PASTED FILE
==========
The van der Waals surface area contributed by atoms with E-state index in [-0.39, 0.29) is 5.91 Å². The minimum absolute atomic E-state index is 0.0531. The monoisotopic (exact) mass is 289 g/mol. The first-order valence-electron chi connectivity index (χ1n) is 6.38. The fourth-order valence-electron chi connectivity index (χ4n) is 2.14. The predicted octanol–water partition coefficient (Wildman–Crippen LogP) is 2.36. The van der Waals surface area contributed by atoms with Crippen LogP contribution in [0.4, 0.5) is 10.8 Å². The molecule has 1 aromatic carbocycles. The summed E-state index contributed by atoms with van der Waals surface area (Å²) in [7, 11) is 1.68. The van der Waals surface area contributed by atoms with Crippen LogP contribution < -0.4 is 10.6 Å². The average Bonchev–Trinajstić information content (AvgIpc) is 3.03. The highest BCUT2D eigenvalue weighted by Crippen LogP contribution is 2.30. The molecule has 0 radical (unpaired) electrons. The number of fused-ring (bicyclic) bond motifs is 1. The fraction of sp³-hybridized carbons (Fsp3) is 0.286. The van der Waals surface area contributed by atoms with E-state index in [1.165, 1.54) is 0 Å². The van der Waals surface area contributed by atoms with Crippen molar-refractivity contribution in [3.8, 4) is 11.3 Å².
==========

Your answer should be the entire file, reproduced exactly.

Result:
The van der Waals surface area contributed by atoms with E-state index in [-0.39, 0.29) is 5.91 Å². The minimum absolute atomic E-state index is 0.0531. The monoisotopic (exact) mass is 289 g/mol. The first-order valence-electron chi connectivity index (χ1n) is 6.38. The fourth-order valence-electron chi connectivity index (χ4n) is 2.14. The predicted octanol–water partition coefficient (Wildman–Crippen LogP) is 2.36. The van der Waals surface area contributed by atoms with Crippen LogP contribution in [0.4, 0.5) is 10.8 Å². The molecule has 1 aromatic carbocycles. The summed E-state index contributed by atoms with van der Waals surface area (Å²) in [7, 11) is 1.68. The van der Waals surface area contributed by atoms with Crippen LogP contribution < -0.4 is 10.6 Å². The average Bonchev–Trinajstić information content (AvgIpc) is 3.03. The highest BCUT2D eigenvalue weighted by Crippen LogP contribution is 2.30. The molecule has 0 radical (unpaired) electrons. The number of fused-ring (bicyclic) bond motifs is 1. The fraction of sp³-hybridized carbons (Fsp3) is 0.286. The van der Waals surface area contributed by atoms with E-state index in [1.165, 1.54) is 0 Å². The van der Waals surface area contributed by atoms with Crippen molar-refractivity contribution in [3.8, 4) is 11.3 Å².